Geospatial Portal Code Release

Editor’s Note: I’ve made a few updates since this was first posted. The zip file is now current as of 3.17.2008, and I’ve also changed the text here a bit. The update includes a custom OpenLayers.js build to reduce the file size (thanks Chris!), some CSS changes, and general tweaks/cleanup.

Editor’s Note #2: I created a Projects page at the top for this project and the REST Web Service Framework project.

GP Logo 2

I’ve been thinking about the best way to release the code for Geospatial Portal for a while now.

My first thought was to make demo of it – strip out all of the Mecklenburg County specific features so it would be the same basic layout, with an accordion control and a generic WMS service. I had already made something similar for a coworker for a project needing the same sort of layout.

I ultimately decided against releasing it that way here, as beyond showing you how to make an accordion control with jQuery, I didn’t think it would add anything beyond what you get with the sample code provided with OpenLayers. So, I decided to just zip the whole thing and put it out there.

Of course, it wasn’t quite that simple. The non-mapping web services used by the site were JSON using jQuery.getJSON. The problem, however, is that browsers will raise a security flag if you do a XMLHttpRequest to a different domain than the one the original page is coming from (XSS attack protection). So you would basically unzip the folder, drop it on your http server, and watch Firebug report an endless series of XHR error messages. Which isn’t terribly helpful.

So, I added a JSONP option to our REST web services (I also updated PostGIS REST Web Services JSON include). JSONP allows you to load the JSON object as a remote JavaScript function, therefore not raising your browser’s XSS ire.

Which means you can dump the zipped gp folder on any http server anywhere, and as long as your browser can get to the Internet, it will just work. If you have Apache or IIS running on your PC, dump it on there and hit default.htm, and off it’ll go. The code is exactly the same as on our web site, and it will work exactly the same for you as it does there. No server-side code is used in the website – it’s strictly HTML and JavaScript – so no special setup is necessary.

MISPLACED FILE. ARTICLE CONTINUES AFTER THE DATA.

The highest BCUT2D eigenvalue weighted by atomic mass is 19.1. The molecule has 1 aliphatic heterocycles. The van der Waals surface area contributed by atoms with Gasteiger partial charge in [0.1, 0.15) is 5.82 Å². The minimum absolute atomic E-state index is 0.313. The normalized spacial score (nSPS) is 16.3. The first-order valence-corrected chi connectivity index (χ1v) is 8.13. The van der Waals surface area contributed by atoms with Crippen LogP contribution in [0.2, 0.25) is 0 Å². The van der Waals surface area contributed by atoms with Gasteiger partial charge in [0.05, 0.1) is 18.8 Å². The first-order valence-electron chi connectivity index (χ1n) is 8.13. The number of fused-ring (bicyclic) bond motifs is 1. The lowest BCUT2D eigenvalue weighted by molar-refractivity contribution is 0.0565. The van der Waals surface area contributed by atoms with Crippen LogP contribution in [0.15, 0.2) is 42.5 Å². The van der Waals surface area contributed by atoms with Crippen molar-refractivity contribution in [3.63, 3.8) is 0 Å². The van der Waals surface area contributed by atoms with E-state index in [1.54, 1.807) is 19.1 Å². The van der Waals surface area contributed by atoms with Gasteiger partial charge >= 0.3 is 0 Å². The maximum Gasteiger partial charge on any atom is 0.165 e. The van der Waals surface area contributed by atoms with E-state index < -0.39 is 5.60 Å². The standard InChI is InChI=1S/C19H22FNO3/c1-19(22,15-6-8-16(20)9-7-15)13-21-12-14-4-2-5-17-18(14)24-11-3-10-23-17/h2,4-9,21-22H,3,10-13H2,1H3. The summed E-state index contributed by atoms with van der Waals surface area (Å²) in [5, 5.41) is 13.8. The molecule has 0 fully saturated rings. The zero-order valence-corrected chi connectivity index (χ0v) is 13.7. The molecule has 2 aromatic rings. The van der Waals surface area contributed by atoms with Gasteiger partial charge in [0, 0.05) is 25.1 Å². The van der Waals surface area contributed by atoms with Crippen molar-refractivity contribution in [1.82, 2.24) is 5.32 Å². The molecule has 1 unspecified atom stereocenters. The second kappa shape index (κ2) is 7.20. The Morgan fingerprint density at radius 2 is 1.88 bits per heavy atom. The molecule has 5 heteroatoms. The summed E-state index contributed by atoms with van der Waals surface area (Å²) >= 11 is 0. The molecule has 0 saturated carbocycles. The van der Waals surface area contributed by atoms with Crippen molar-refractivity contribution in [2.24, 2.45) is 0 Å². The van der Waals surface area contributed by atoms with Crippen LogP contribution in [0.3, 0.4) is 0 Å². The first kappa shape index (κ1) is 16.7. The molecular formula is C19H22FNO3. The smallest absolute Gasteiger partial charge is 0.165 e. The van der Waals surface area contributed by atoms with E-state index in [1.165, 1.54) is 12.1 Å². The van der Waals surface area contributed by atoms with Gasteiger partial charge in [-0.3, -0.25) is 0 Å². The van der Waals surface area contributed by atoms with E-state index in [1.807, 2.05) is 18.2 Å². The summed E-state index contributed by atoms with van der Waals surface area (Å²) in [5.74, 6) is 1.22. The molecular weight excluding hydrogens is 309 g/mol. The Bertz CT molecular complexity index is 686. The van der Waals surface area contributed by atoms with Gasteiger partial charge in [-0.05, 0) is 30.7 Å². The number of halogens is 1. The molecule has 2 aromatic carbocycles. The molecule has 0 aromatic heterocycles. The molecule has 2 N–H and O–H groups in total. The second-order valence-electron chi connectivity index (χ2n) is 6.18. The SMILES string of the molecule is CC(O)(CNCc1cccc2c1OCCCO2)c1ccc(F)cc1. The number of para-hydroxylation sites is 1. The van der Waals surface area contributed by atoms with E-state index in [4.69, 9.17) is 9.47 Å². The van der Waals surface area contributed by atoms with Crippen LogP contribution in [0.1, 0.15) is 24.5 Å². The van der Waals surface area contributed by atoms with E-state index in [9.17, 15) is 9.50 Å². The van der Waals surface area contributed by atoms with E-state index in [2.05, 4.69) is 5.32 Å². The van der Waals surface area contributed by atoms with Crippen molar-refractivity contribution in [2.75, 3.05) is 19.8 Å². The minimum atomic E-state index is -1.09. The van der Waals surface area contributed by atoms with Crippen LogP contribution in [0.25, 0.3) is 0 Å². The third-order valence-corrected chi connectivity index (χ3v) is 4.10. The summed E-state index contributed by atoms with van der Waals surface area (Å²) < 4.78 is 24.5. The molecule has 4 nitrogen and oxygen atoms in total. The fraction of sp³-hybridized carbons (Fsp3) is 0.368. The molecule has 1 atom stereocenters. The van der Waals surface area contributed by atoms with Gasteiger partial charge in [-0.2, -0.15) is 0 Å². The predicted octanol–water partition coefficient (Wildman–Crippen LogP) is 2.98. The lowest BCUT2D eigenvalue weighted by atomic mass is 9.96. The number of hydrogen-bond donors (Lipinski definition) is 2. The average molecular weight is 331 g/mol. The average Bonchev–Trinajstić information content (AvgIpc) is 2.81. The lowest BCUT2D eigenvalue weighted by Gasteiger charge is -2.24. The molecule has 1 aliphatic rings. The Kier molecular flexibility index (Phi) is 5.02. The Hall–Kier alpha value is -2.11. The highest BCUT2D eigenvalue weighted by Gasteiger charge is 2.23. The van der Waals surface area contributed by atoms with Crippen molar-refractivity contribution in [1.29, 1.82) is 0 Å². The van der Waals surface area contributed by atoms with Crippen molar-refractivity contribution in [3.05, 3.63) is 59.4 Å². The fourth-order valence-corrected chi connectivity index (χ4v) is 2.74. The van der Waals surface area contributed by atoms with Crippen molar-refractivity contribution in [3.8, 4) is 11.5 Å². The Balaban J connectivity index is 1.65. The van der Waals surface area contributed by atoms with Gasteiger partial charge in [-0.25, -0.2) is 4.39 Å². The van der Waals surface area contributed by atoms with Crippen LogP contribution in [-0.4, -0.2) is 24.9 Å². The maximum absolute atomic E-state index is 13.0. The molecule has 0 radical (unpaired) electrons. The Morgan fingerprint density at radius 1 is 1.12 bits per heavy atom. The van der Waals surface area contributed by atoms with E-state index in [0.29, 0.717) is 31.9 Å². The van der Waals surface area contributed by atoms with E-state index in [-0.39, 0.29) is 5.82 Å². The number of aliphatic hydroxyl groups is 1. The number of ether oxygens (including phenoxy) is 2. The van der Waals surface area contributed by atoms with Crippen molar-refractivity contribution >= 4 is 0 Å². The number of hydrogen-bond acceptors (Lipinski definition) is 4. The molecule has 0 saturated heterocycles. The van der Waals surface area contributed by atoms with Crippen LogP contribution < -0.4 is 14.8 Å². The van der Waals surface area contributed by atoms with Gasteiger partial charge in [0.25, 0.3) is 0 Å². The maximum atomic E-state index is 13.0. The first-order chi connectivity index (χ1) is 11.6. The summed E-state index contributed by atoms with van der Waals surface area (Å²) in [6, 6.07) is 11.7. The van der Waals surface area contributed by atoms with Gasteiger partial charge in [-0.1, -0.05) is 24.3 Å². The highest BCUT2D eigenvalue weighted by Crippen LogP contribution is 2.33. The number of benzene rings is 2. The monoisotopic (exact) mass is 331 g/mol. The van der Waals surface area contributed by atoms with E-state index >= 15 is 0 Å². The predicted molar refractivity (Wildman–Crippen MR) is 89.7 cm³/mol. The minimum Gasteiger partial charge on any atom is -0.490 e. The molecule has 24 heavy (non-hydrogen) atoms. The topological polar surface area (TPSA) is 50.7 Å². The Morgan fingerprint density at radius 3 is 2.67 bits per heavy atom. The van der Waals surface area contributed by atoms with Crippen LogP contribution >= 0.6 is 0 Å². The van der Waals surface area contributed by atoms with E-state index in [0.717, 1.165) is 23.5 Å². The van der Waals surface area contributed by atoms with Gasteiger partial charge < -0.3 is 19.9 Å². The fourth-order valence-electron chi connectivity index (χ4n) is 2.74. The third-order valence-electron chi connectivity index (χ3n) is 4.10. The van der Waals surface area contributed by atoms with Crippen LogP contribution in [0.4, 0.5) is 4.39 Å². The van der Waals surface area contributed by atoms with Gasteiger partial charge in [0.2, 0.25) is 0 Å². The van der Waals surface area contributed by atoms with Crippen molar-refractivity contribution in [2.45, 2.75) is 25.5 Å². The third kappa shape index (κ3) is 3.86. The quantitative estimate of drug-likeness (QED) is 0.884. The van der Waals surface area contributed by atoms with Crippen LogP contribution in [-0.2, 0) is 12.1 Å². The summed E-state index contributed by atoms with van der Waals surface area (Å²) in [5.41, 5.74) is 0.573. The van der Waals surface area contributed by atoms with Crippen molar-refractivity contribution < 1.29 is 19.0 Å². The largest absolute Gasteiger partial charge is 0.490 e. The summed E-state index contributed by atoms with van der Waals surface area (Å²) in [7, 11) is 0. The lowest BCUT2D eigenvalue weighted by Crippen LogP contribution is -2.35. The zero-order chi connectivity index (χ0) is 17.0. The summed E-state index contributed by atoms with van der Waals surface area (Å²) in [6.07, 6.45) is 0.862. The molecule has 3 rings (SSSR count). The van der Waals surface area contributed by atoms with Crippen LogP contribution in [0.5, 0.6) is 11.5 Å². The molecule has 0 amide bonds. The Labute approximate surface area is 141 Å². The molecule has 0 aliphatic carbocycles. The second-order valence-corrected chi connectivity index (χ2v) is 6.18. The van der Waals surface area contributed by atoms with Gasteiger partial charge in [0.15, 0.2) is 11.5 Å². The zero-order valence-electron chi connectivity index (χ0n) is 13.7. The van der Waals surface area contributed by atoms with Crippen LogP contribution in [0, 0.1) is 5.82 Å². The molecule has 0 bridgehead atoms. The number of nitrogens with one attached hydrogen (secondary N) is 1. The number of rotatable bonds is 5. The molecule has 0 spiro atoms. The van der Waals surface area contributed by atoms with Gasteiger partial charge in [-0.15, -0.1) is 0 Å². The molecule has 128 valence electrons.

Without further ado:

Geospatial Portal

The folder layout is pretty straight-forward, but let’s take a look:

  • The main folder contains the only HTML page, default.htm, and three subdirectories:
    • image: This contains all of the plain-old images (i.e. not images related to CSS). There are some GIMP files in there if you want the originals to edit.
    • style: This contains all of the CSS styling, along with images used in the CSS styling. With the exception of the auto-complete and lightbox functions, everything is handled in custom.css - that’s the file you want to edit to customize particular things in your page. Technically there’s a CSS file associated with OpenLayers in the scripts folder, but you probably won’t ever need to mess with it.
    • script: This has all of your JavaScript, and there’s a good bit of it. The folders contain OpenLayers, jQuery, and some jQuery plugins. Note I’ve made a custom build of OpenLayers (gp.conf is located in the OpenLayers folder) to reduce the size of OpenLayers.js, so if you try to add new OpenLayers-related features and start getting strange problems, you’ll want to go to the OpenLayers site and get the whole enchilada. There are three scripts in this folder to take note of:
      • page.js: Handles all of the page stuff - page load events, accordion control, button clicks, etc.
      • map.js: Handles initialization of the map and identify, markers, etc.
      • jsonp_processor.js: This is a series of functions to process JSON returned from the REST web services.

So, there are really only five files to keep an eye on – default.htm, custom.css, page.js, map.js, and jsonp_processor.js. Those are the only ones you’ll likely need to edit to change the site to suit your needs.

Hopefully having a copy of a working model will help jump start your own site. Of course, it’s all GNU GPL. My name is in the comment headers, but you are under no obligation to keep it there.

Happy coding!